When a user accesses a page on a website, the tracking code will collect anonymous information about how they have interacted with the page. If you have an online store the code will show how many users bought a product detecting if they did so on the purchase confirmation page. This code will also collect data from the browser, such as the language set on it, the browser used (Chrome, Safari…), the type of device and the operating system used to access the website. No personal data is collected, only technical data.

Even the traffic source is included. This source is the one that led the user to the website and can be a search engine, a clicked ad, or an email campaign.  Each time a page loads, the tracking code collects and sends data about user activity.

Google Analytics groups this activity into periods called “sessions”. A session begins when a page is accessed with the Google Analytics tracking code. And it ends after 30 minutes of inactivity. Returning to the page after you end a session starts another session.

The evolution of Google Analytics

Google Analytics is the consequence of Google’s business model. Taking the data as a starting point, Google has acquired over the years companies that offered data-driven services. For example, in 2005 it bought Uching Software Corporation, the seed of Google Analytics. Already in 2006 Google Analytics is available to all Google users. In 2009 Google Analytics provides a new asynchronous tracking code, the code runs without waiting.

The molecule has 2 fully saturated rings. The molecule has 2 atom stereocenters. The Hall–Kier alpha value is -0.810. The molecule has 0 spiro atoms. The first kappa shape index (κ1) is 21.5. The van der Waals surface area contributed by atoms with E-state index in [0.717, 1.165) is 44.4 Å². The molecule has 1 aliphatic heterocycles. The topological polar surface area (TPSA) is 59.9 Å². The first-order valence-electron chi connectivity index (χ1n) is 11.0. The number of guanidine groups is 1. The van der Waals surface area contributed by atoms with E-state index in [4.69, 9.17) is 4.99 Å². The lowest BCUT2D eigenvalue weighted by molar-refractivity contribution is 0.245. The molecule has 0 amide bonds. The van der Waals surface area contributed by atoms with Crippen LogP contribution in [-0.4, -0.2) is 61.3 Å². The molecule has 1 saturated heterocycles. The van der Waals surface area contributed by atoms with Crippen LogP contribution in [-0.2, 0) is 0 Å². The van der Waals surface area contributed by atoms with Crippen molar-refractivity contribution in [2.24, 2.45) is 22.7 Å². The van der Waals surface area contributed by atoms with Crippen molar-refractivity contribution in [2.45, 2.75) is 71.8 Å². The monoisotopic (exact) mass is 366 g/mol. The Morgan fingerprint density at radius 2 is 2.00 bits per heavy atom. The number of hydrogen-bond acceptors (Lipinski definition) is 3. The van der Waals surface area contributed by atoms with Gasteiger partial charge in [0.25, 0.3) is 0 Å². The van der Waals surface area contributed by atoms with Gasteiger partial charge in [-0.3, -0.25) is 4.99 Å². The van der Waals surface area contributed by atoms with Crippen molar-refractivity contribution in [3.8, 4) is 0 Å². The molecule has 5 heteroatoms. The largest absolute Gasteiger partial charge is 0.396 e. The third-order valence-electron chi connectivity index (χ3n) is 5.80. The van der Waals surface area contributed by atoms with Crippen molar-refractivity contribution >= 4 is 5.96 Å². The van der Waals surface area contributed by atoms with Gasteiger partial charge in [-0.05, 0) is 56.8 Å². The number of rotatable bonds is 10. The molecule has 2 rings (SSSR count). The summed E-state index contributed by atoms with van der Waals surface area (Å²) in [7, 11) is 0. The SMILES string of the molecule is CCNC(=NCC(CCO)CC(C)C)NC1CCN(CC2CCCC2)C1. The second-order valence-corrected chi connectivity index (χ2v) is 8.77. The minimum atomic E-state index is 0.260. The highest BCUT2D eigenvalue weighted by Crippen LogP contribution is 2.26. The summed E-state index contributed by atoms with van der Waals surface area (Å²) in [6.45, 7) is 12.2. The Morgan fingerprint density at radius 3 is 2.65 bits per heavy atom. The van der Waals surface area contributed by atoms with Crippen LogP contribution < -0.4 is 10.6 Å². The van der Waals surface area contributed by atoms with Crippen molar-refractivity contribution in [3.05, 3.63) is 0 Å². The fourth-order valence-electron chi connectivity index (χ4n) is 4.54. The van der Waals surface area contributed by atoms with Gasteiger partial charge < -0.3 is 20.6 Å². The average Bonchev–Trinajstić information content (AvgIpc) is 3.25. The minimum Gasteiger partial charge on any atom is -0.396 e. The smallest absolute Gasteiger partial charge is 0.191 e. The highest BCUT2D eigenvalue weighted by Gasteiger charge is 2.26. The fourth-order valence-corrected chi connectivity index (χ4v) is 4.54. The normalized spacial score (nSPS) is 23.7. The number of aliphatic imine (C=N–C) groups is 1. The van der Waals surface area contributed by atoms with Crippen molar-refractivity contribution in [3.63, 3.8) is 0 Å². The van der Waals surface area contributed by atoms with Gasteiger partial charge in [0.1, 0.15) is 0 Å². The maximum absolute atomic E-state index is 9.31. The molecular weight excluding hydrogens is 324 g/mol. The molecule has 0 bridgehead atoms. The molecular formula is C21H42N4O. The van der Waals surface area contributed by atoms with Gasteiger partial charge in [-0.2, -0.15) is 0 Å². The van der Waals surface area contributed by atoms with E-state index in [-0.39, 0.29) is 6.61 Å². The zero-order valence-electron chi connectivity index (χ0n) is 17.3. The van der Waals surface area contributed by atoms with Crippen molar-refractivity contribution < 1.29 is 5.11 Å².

The different versions of GA canbe seen  in Fig. 1.

Google Analytics 4
Figure 1. Evolution of Google Analytics (Source: https://searchengineland.com/give-ga4-a-chance-385290)

Structure of an Analytics account

All Google Analytics accounts can be organized under an “Organization” name. The same organization has one account and that account has several properties. Large companies or agencies have multiple accounts, while small businesses or individuals usually only have one.

In Fig. 2 there are 3 Analytics accounts. The first two are from different domains and the third is from a Google Analytics demo account. Each of them has in turn properties and applications. And in turn each property has a view of the data.

Figure 2. Google Analytics account structure